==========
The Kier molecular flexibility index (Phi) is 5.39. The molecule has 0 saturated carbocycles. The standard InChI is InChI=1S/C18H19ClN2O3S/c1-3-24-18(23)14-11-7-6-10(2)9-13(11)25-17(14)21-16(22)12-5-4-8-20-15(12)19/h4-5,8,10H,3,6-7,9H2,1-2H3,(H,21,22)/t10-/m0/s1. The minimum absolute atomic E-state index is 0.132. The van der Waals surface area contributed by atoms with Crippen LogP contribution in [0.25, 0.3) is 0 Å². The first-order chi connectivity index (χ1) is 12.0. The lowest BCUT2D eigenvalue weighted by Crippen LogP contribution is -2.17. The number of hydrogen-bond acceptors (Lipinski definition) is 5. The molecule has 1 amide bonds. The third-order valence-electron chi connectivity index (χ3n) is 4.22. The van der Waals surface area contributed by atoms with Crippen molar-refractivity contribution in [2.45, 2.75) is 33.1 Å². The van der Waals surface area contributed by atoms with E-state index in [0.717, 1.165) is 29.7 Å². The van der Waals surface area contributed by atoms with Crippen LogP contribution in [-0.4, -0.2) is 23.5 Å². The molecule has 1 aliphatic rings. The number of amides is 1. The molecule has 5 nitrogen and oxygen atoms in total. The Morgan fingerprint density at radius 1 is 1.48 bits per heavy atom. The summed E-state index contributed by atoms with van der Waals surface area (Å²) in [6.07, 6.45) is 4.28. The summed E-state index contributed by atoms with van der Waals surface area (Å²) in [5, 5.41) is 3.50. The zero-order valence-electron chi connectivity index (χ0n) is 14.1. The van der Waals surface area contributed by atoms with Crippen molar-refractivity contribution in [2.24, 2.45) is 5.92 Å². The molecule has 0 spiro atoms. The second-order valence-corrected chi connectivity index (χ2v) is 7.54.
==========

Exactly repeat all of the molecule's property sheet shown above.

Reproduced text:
The Kier molecular flexibility index (Phi) is 5.39. The molecule has 0 saturated carbocycles. The standard InChI is InChI=1S/C18H19ClN2O3S/c1-3-24-18(23)14-11-7-6-10(2)9-13(11)25-17(14)21-16(22)12-5-4-8-20-15(12)19/h4-5,8,10H,3,6-7,9H2,1-2H3,(H,21,22)/t10-/m0/s1. The minimum absolute atomic E-state index is 0.132. The van der Waals surface area contributed by atoms with Crippen LogP contribution in [0.25, 0.3) is 0 Å². The first-order chi connectivity index (χ1) is 12.0. The lowest BCUT2D eigenvalue weighted by Crippen LogP contribution is -2.17. The number of hydrogen-bond acceptors (Lipinski definition) is 5. The molecule has 1 amide bonds. The third-order valence-electron chi connectivity index (χ3n) is 4.22. The van der Waals surface area contributed by atoms with Crippen molar-refractivity contribution in [2.45, 2.75) is 33.1 Å². The van der Waals surface area contributed by atoms with E-state index in [0.717, 1.165) is 29.7 Å². The van der Waals surface area contributed by atoms with Crippen LogP contribution in [-0.4, -0.2) is 23.5 Å². The molecule has 1 aliphatic rings. The number of amides is 1. The molecule has 5 nitrogen and oxygen atoms in total. The Morgan fingerprint density at radius 1 is 1.48 bits per heavy atom. The summed E-state index contributed by atoms with van der Waals surface area (Å²) in [6.07, 6.45) is 4.28. The summed E-state index contributed by atoms with van der Waals surface area (Å²) in [5, 5.41) is 3.50. The zero-order valence-electron chi connectivity index (χ0n) is 14.1. The van der Waals surface area contributed by atoms with Crippen molar-refractivity contribution in [2.24, 2.45) is 5.92 Å². The molecule has 0 spiro atoms. The second-order valence-corrected chi connectivity index (χ2v) is 7.54.